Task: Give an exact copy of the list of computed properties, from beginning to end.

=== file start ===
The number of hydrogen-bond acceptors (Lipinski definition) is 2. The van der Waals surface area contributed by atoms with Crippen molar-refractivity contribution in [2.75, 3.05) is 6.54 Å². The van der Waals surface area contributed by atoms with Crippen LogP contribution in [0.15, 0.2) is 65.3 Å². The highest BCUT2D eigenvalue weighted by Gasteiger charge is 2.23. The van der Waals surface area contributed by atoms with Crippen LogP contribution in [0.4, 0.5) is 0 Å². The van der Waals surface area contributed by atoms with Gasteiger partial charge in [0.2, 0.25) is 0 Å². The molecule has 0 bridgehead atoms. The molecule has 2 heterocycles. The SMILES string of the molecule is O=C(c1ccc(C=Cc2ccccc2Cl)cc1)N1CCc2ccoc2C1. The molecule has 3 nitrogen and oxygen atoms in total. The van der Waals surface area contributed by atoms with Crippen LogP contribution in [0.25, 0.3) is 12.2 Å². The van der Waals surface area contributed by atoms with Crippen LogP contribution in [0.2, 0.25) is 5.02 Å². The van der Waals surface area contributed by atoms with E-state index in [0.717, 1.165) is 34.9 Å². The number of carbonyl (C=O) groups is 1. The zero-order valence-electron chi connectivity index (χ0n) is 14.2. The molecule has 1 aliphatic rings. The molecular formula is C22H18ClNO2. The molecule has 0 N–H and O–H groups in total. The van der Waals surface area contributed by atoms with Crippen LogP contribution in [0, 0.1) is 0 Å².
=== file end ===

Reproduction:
The number of hydrogen-bond acceptors (Lipinski definition) is 2. The van der Waals surface area contributed by atoms with Crippen molar-refractivity contribution in [2.75, 3.05) is 6.54 Å². The van der Waals surface area contributed by atoms with Crippen LogP contribution in [0.15, 0.2) is 65.3 Å². The highest BCUT2D eigenvalue weighted by Gasteiger charge is 2.23. The van der Waals surface area contributed by atoms with Crippen LogP contribution in [0.4, 0.5) is 0 Å². The van der Waals surface area contributed by atoms with Gasteiger partial charge in [0.2, 0.25) is 0 Å². The molecule has 0 bridgehead atoms. The molecule has 2 heterocycles. The SMILES string of the molecule is O=C(c1ccc(C=Cc2ccccc2Cl)cc1)N1CCc2ccoc2C1. The molecule has 3 nitrogen and oxygen atoms in total. The van der Waals surface area contributed by atoms with Crippen LogP contribution in [0.25, 0.3) is 12.2 Å². The van der Waals surface area contributed by atoms with Crippen LogP contribution in [0.2, 0.25) is 5.02 Å². The van der Waals surface area contributed by atoms with E-state index in [0.717, 1.165) is 34.9 Å². The number of carbonyl (C=O) groups is 1. The zero-order valence-electron chi connectivity index (χ0n) is 14.2. The molecule has 1 aliphatic rings. The molecular formula is C22H18ClNO2. The molecule has 0 N–H and O–H groups in total. The van der Waals surface area contributed by atoms with Crippen LogP contribution in [0, 0.1) is 0 Å².